Children’s Hospitals Fill Up as RSV Runs Rampant Across the U.S.

A dramatic spike in cases of respiratory syncytial virus is leaving pediatric units around the nation overwhelmed
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Children’s hospitals across the country have witnessed a frightening surge in cases of respiratory syncytial virus (RSV). Although the virus commonly sends thousands of children to pediatric units throughout the fall and winter seasons, the number of cases hit an historical spike this year for the second summer in a row.

These unusually high numbers are already pushing hospitals to capacity, and warranting a notice from public health officials that winter could be a “tripledemic”—COVID, flu, and RSV. While RSV is not typically a problem for adults, causing only mild illness with cold-like symptoms, it can be incredibly dangerous for children and the elderly, often leading to pneumonia and bronchitis.

The rise in cases has already reached a critical point, with Orange County declaring a health emergency, the Los Angeles Times reports. The county has just two hospitals dedicated to caring for children, and both are said to “have been operating at or beyond their capacity to care for pediatric [patients] with respiratory illness,” county health officer Dr. Regina Chinsio-Kwong said Tuesday.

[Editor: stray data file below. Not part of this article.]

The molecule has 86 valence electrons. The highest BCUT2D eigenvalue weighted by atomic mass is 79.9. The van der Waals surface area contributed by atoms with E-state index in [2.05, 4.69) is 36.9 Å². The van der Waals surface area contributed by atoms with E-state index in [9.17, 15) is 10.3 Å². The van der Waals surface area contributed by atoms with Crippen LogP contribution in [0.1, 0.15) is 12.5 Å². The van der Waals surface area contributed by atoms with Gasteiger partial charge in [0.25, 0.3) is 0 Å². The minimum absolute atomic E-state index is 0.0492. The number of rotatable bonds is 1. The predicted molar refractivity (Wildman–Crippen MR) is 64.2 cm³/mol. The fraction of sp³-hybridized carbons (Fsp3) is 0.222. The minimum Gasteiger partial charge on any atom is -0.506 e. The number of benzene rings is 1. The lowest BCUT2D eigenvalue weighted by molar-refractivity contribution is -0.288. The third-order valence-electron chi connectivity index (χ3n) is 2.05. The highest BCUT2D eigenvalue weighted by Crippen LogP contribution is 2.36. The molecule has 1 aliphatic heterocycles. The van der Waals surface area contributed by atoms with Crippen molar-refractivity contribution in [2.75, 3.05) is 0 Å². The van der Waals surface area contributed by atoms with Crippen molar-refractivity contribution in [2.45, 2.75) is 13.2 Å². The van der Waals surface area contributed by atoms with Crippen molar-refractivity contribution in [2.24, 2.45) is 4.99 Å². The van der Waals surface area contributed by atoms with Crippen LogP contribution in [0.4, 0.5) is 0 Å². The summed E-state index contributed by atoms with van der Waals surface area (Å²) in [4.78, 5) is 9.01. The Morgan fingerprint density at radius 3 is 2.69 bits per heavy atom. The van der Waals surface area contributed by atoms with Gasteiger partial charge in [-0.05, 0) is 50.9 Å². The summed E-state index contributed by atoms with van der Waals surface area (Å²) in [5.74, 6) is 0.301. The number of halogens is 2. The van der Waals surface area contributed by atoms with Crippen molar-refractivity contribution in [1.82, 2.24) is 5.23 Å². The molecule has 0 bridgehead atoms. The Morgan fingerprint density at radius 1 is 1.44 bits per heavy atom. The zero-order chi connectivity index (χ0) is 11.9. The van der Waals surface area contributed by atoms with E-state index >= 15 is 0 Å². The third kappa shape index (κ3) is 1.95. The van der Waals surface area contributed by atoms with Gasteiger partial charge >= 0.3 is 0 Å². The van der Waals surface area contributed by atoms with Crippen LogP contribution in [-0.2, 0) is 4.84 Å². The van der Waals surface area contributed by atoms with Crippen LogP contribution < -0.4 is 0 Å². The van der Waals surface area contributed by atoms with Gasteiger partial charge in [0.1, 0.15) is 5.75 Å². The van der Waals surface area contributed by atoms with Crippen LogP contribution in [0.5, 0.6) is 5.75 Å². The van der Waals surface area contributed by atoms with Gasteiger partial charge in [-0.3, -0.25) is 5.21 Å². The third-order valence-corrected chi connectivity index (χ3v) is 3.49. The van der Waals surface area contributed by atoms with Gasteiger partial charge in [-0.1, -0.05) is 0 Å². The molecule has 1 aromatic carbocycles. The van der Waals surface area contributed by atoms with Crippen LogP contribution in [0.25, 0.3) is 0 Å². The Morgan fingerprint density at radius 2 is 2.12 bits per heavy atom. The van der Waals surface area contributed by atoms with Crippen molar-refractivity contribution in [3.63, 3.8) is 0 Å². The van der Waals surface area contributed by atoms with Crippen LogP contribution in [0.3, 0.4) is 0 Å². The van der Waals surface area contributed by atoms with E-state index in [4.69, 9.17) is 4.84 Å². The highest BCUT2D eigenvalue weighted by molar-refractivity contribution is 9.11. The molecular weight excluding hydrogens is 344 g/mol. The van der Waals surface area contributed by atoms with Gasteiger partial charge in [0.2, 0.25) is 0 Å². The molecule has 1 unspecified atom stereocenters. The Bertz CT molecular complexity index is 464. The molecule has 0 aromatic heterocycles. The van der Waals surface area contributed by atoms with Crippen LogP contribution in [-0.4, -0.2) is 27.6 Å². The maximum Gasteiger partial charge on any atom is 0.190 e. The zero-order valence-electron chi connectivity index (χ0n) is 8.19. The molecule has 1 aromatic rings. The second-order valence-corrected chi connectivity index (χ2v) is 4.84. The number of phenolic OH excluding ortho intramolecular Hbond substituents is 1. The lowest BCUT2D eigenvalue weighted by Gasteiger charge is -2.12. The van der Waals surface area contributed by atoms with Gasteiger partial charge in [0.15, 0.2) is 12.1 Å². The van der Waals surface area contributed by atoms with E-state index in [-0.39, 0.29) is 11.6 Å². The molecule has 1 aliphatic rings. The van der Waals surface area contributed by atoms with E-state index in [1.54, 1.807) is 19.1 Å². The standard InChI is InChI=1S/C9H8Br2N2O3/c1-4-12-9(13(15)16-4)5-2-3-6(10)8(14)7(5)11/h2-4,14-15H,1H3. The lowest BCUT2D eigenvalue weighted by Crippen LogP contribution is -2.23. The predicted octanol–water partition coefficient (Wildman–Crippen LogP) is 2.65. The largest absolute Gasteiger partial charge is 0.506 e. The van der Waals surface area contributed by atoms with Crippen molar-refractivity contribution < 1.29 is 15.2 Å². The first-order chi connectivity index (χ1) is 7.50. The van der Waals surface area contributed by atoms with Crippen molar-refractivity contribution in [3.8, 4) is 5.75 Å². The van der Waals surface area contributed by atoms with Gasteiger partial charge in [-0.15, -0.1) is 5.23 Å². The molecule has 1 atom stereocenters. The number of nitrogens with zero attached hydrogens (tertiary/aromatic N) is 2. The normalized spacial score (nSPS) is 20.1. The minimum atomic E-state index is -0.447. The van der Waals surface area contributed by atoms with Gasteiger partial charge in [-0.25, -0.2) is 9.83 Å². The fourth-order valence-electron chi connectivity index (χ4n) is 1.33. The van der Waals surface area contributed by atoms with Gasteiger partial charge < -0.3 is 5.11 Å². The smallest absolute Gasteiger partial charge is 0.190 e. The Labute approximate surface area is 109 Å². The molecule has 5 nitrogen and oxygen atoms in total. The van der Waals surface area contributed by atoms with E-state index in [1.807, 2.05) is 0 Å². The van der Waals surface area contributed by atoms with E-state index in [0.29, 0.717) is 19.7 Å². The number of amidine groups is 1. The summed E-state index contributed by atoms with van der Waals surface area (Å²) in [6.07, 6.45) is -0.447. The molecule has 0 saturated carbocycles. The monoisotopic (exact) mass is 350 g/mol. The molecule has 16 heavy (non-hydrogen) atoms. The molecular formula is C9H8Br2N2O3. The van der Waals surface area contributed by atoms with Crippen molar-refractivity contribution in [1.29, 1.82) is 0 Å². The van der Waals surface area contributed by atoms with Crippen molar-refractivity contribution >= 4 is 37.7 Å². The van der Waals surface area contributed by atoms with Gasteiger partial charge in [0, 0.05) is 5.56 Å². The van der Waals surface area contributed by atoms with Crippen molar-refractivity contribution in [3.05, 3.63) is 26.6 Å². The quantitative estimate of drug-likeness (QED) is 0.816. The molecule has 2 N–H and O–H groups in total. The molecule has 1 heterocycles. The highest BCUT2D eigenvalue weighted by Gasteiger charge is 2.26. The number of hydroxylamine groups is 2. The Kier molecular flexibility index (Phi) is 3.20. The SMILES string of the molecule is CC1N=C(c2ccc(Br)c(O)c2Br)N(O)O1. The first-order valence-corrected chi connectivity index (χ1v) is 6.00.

“I’m concerned with what the future holds,” Chinsio-Kwong said. Should flu and RSV cases surge simultaneously, “we’re in trouble. And typically those two viruses do affect our younger kids. And there’s only so many beds that a pediatric hospital has to care for the very sick.”

At the Children’s Health of Orange County hospital, more than 400 pediatric patients are currently being seen daily in the emergency room.

About 15 percent of children in the ER are admitted. On Tuesday, 285 patients were admitted to the 334-bed CHOC hospital. That figure was 188 one year ago.

Though cases are rising for RSV in Los Angeles—a positive test rate increasing from 31 percent to 38 percent in the last week—county public health officials say there has been no major increase in pediatric hospital bed occupancy.

Still, the county stands at risk, with Marisa Glucoft, executive director for quality and safety at Children’s Hospital L.A., stating that the peak positive test rate last year was 24 percent.


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